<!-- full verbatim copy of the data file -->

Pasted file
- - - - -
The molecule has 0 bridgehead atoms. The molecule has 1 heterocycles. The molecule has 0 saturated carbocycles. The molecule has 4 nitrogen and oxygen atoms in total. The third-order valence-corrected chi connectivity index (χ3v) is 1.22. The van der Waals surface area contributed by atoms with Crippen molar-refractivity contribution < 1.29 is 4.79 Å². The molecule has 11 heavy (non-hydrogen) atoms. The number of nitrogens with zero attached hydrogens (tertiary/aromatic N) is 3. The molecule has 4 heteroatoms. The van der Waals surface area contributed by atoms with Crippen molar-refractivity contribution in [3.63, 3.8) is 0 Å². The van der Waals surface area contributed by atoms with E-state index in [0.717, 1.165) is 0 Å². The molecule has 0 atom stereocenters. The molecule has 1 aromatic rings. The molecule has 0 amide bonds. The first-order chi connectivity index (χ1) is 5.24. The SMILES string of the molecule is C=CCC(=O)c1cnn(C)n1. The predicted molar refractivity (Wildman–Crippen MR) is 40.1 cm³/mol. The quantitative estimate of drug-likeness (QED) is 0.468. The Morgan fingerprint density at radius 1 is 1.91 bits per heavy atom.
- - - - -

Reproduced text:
The molecule has 0 bridgehead atoms. The molecule has 1 heterocycles. The molecule has 0 saturated carbocycles. The molecule has 4 nitrogen and oxygen atoms in total. The third-order valence-corrected chi connectivity index (χ3v) is 1.22. The van der Waals surface area contributed by atoms with Crippen molar-refractivity contribution < 1.29 is 4.79 Å². The molecule has 11 heavy (non-hydrogen) atoms. The number of nitrogens with zero attached hydrogens (tertiary/aromatic N) is 3. The molecule has 4 heteroatoms. The van der Waals surface area contributed by atoms with Crippen molar-refractivity contribution in [3.63, 3.8) is 0 Å². The van der Waals surface area contributed by atoms with E-state index in [0.717, 1.165) is 0 Å². The molecule has 0 atom stereocenters. The molecule has 1 aromatic rings. The molecule has 0 amide bonds. The first-order chi connectivity index (χ1) is 5.24. The SMILES string of the molecule is C=CCC(=O)c1cnn(C)n1. The predicted molar refractivity (Wildman–Crippen MR) is 40.1 cm³/mol. The quantitative estimate of drug-likeness (QED) is 0.468. The Morgan fingerprint density at radius 1 is 1.91 bits per heavy atom.